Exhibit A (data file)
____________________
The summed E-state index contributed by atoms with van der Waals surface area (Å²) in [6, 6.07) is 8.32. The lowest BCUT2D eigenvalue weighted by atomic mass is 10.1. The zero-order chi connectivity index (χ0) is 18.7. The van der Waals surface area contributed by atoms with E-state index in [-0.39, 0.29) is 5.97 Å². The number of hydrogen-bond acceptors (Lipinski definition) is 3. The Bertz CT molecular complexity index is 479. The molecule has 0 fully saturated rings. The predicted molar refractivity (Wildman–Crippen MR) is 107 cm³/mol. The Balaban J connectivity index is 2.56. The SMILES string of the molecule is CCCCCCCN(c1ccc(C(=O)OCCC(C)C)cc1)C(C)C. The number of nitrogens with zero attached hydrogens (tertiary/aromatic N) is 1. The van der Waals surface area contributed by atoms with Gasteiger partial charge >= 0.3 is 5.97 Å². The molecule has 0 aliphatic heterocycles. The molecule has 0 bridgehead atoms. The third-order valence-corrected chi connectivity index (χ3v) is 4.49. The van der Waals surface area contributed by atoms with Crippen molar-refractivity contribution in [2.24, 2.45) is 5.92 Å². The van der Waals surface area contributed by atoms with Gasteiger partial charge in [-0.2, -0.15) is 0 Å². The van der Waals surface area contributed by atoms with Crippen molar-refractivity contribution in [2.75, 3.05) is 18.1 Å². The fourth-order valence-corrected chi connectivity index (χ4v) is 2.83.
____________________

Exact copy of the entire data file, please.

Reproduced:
The summed E-state index contributed by atoms with van der Waals surface area (Å²) in [6, 6.07) is 8.32. The lowest BCUT2D eigenvalue weighted by atomic mass is 10.1. The zero-order chi connectivity index (χ0) is 18.7. The van der Waals surface area contributed by atoms with E-state index in [-0.39, 0.29) is 5.97 Å². The number of hydrogen-bond acceptors (Lipinski definition) is 3. The Bertz CT molecular complexity index is 479. The molecule has 0 fully saturated rings. The predicted molar refractivity (Wildman–Crippen MR) is 107 cm³/mol. The Balaban J connectivity index is 2.56. The SMILES string of the molecule is CCCCCCCN(c1ccc(C(=O)OCCC(C)C)cc1)C(C)C. The number of nitrogens with zero attached hydrogens (tertiary/aromatic N) is 1. The van der Waals surface area contributed by atoms with Gasteiger partial charge >= 0.3 is 5.97 Å². The molecule has 0 aliphatic heterocycles. The molecule has 0 bridgehead atoms. The third-order valence-corrected chi connectivity index (χ3v) is 4.49. The van der Waals surface area contributed by atoms with Crippen molar-refractivity contribution in [2.24, 2.45) is 5.92 Å². The van der Waals surface area contributed by atoms with Gasteiger partial charge in [-0.2, -0.15) is 0 Å². The van der Waals surface area contributed by atoms with Crippen molar-refractivity contribution in [2.75, 3.05) is 18.1 Å². The fourth-order valence-corrected chi connectivity index (χ4v) is 2.83.